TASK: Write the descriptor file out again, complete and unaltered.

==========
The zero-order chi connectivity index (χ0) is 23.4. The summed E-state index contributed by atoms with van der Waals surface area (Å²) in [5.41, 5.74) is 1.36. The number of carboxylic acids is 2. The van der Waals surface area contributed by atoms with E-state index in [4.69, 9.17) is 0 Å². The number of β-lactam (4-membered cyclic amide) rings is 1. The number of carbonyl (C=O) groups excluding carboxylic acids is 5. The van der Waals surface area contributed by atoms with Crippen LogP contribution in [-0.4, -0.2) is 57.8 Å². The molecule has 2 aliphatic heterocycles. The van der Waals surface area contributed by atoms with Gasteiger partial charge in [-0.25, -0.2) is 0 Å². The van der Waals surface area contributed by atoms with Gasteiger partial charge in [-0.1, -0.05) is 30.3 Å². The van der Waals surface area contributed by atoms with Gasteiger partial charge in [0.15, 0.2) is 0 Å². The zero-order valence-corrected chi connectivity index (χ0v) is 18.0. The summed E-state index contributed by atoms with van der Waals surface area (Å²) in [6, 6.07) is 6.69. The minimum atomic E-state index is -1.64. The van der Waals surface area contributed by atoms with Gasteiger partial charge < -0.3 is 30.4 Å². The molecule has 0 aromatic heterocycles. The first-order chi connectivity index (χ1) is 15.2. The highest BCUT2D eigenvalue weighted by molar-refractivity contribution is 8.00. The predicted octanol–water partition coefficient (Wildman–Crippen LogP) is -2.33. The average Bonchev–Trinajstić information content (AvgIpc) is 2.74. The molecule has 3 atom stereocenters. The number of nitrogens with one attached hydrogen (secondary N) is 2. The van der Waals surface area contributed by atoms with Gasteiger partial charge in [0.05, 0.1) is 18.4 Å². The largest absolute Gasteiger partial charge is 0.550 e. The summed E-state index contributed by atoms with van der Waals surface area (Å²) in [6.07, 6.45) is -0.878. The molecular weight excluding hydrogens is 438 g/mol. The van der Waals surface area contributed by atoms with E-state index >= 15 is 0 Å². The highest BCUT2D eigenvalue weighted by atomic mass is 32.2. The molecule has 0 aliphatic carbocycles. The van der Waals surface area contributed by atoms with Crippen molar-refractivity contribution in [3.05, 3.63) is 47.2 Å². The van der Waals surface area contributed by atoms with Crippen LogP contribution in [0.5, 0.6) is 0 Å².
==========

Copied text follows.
The zero-order chi connectivity index (χ0) is 23.4. The summed E-state index contributed by atoms with van der Waals surface area (Å²) in [5.41, 5.74) is 1.36. The number of carboxylic acids is 2. The van der Waals surface area contributed by atoms with E-state index in [4.69, 9.17) is 0 Å². The number of β-lactam (4-membered cyclic amide) rings is 1. The number of carbonyl (C=O) groups excluding carboxylic acids is 5. The van der Waals surface area contributed by atoms with Crippen LogP contribution in [-0.4, -0.2) is 57.8 Å². The molecule has 2 aliphatic heterocycles. The van der Waals surface area contributed by atoms with Gasteiger partial charge in [-0.25, -0.2) is 0 Å². The van der Waals surface area contributed by atoms with Gasteiger partial charge in [-0.1, -0.05) is 30.3 Å². The van der Waals surface area contributed by atoms with Gasteiger partial charge in [0.15, 0.2) is 0 Å². The zero-order valence-corrected chi connectivity index (χ0v) is 18.0. The summed E-state index contributed by atoms with van der Waals surface area (Å²) in [6, 6.07) is 6.69. The minimum atomic E-state index is -1.64. The van der Waals surface area contributed by atoms with Gasteiger partial charge < -0.3 is 30.4 Å². The molecule has 0 aromatic heterocycles. The first-order chi connectivity index (χ1) is 15.2. The highest BCUT2D eigenvalue weighted by molar-refractivity contribution is 8.00. The predicted octanol–water partition coefficient (Wildman–Crippen LogP) is -2.33. The average Bonchev–Trinajstić information content (AvgIpc) is 2.74. The molecule has 3 atom stereocenters. The number of nitrogens with one attached hydrogen (secondary N) is 2. The van der Waals surface area contributed by atoms with Gasteiger partial charge in [0.05, 0.1) is 18.4 Å². The largest absolute Gasteiger partial charge is 0.550 e. The summed E-state index contributed by atoms with van der Waals surface area (Å²) in [6.07, 6.45) is -0.878. The molecular weight excluding hydrogens is 438 g/mol. The van der Waals surface area contributed by atoms with E-state index >= 15 is 0 Å². The highest BCUT2D eigenvalue weighted by atomic mass is 32.2. The molecule has 0 aliphatic carbocycles. The van der Waals surface area contributed by atoms with Crippen molar-refractivity contribution in [3.05, 3.63) is 47.2 Å². The van der Waals surface area contributed by atoms with Crippen LogP contribution in [0.5, 0.6) is 0 Å².